Focus on real value add
To stay away from an overwhelming amount of information in meetings and keep preparation workload lean, we suggest starting the preparation for each meeting with the same questions: what kind of decisions need to be taken, and what kind of information will people need for that. All other information should stay in the closet. This usually means that in operational meetings on a lower level, operational issues such as forecast accuracy are discussed. Meetings with senior management are reserved for strategic topics such as the overall inventory strategy.
Balance process complexity and information needs
We strongly suggest following the “KISS” (keep it simple, stupid) approach for developing a well-organized S&OP process. This avoids overengineering. Start by matching supply and demand in a stable roll-up first. Use only few important KPIs for steering. If this works in a stable manner, increase the scope by carefully incorporating further aspects such as finance. A common pitfall is to go too fast for a scope enhancement because of operational pressure. We recommend taking your time when widening the scope because S&OP is a tactical to strategical process, and not meant to cover firefighting issues.
Automate repetitive tasks
To keep FTE workload low, and focus on real value add, an increase in automation is needed. Most KPIs can be automatically created in Power BI or in a tableau dashboard. To reduce the information flow towards stakeholders, define alert thresholds so that only important data is shared. More complex tasks can be automated with robotic process automation (RPA), even across different IT systems. Overall, we expect that S&OP workload for data preparation can be reduced by up to 90%.
Make use of scenario planning for uncertain events
One of the most powerful tools within S&OP/IBP is scenario planning. Scenario planning is useful to bring transparency for discrete events and to plan options systematically. In summary, discrete events are evaluated for likelihood and impact, e.g., the uptake curve from launch and reimbursement timings on stock levels. Then supply options are evaluated against the scenarios. Examples are high/low supply on cash flow, potential for write-offs and stock-out risk.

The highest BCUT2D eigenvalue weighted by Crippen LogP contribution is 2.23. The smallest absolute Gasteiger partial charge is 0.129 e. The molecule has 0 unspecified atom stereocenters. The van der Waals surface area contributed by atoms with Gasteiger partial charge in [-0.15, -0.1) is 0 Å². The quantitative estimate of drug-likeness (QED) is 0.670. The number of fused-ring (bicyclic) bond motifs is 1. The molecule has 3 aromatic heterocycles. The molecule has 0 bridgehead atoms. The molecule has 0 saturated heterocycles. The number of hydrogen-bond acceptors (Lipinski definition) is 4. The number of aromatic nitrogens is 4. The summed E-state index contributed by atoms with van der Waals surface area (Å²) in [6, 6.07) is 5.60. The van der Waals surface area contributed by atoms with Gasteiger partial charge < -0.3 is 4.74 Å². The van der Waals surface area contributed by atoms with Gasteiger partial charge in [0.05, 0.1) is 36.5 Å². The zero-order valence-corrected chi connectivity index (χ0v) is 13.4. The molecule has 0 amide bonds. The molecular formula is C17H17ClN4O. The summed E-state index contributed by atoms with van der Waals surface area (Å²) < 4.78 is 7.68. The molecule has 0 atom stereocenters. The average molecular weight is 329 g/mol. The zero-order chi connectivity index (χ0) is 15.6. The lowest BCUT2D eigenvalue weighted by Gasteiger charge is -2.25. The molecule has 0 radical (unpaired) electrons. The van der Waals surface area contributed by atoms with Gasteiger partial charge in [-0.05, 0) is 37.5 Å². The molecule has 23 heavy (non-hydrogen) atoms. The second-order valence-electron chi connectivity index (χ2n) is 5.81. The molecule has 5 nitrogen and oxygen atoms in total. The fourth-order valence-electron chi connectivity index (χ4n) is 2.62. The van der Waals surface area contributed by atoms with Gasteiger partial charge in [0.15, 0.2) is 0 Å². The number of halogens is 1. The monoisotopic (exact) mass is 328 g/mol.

Align financial & commercial cycle for integrated planning
Only the integration of financial aspects will really drive decision-making and enable cross-functional alignment. To integrate commercial and finance, meeting structures of all involved parties, decision-making, and reconciliation of numbers/forecasts must be aligned. Bringing together these functions is a major step for the organization that dramatically increases overall business understanding, forecast accuracy and shareholder trust in financial prognosis.
Strong S&OP/IBP to Master the VUCA World
We have detailed the most common issues in S&OP/IBP and shared our recommendations to drive overall effectiveness and boost decision-making in existing S&OP/IBP setups. When it comes to a state-of-the-art S&OP/IBP landscape, which works in the VUCA world, much more than smaller adjustments is needed.
In the new mindset, the classical S&OP including the well-known connection to IBP to drive value decisions becomes the heart of all planning processes. Companies who do not run IBP have a competitive disadvantage. On the other side, the connection towards execution gets significantly strengthened as the monthly cadence is not sufficient to cover dynamic changes caused by the VUCA world. An S&OE (Sales & Operational Execution) process on a weekly basis will act as an intermediate process to link tactical planning to operations.
On top of this framework, further building blocks can be added to adapt even better to changing requirements. From today’s perspective, we see the need for a special focus on 1) resilient S&OP and 2) green S&OP.
Within resilient S&OP, the trend is to move away from static plans where a master production schedule is created monthly, highlighting major changes to the old plan. Resilience is in many cases achieved through a Demand-Driven Operating Model, where for example decoupling points are set in an intelligent way, so that supply can react much quicker to demand changes.
Regarding green S&OP we believe that sustainable topics must be embedded in the core cycles for decision-making and not handled in separate forums. As S&OP is the heart of a company’s decision-making process, sustainable topics that require decisions must be included.
A Roadmap for Improvement
This article describes challenges found in S&OP/IBP and gave some recommendations. Furthermore, we have outlined our perspective towards the overall S&OP/IBP landscape in the VUCA world.
In our next article, we describe how to design a forward-looking, cross-functional and integrated S&OP process from scratch. The aspect of financial integration (IBP) will follow in another article, as well as our S&OP perspective on scenario planning, resilience, Green S&OP, S&OE as a weekly process.